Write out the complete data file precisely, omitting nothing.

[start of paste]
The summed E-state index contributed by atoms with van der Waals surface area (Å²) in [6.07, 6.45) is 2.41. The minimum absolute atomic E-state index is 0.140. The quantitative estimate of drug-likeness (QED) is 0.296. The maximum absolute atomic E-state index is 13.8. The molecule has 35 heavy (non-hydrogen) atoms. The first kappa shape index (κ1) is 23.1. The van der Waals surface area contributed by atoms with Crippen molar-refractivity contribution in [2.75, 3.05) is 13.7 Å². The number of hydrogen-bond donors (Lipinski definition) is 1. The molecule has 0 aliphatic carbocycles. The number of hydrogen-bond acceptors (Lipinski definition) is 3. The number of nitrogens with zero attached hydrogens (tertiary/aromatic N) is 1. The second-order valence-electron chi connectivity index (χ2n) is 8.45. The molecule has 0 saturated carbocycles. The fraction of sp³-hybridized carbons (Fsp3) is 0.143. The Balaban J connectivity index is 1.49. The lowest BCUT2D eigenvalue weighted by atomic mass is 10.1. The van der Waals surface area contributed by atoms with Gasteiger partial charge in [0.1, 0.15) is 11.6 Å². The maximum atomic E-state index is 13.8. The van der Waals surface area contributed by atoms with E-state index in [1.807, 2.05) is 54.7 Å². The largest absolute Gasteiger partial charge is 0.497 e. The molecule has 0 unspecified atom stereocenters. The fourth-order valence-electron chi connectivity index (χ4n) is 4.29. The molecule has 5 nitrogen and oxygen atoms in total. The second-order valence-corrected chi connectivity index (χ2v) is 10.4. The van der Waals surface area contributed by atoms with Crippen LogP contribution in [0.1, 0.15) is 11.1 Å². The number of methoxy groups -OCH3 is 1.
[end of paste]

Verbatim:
The summed E-state index contributed by atoms with van der Waals surface area (Å²) in [6.07, 6.45) is 2.41. The minimum absolute atomic E-state index is 0.140. The quantitative estimate of drug-likeness (QED) is 0.296. The maximum absolute atomic E-state index is 13.8. The molecule has 35 heavy (non-hydrogen) atoms. The first kappa shape index (κ1) is 23.1. The van der Waals surface area contributed by atoms with Crippen molar-refractivity contribution in [2.75, 3.05) is 13.7 Å². The number of hydrogen-bond donors (Lipinski definition) is 1. The molecule has 0 aliphatic carbocycles. The number of hydrogen-bond acceptors (Lipinski definition) is 3. The number of nitrogens with zero attached hydrogens (tertiary/aromatic N) is 1. The second-order valence-electron chi connectivity index (χ2n) is 8.45. The molecule has 0 saturated carbocycles. The fraction of sp³-hybridized carbons (Fsp3) is 0.143. The Balaban J connectivity index is 1.49. The lowest BCUT2D eigenvalue weighted by atomic mass is 10.1. The van der Waals surface area contributed by atoms with Gasteiger partial charge in [0.1, 0.15) is 11.6 Å². The maximum atomic E-state index is 13.8. The van der Waals surface area contributed by atoms with E-state index in [1.807, 2.05) is 54.7 Å². The largest absolute Gasteiger partial charge is 0.497 e. The molecule has 0 unspecified atom stereocenters. The fourth-order valence-electron chi connectivity index (χ4n) is 4.29. The molecule has 5 nitrogen and oxygen atoms in total. The second-order valence-corrected chi connectivity index (χ2v) is 10.4. The van der Waals surface area contributed by atoms with Crippen LogP contribution in [0.1, 0.15) is 11.1 Å². The number of methoxy groups -OCH3 is 1.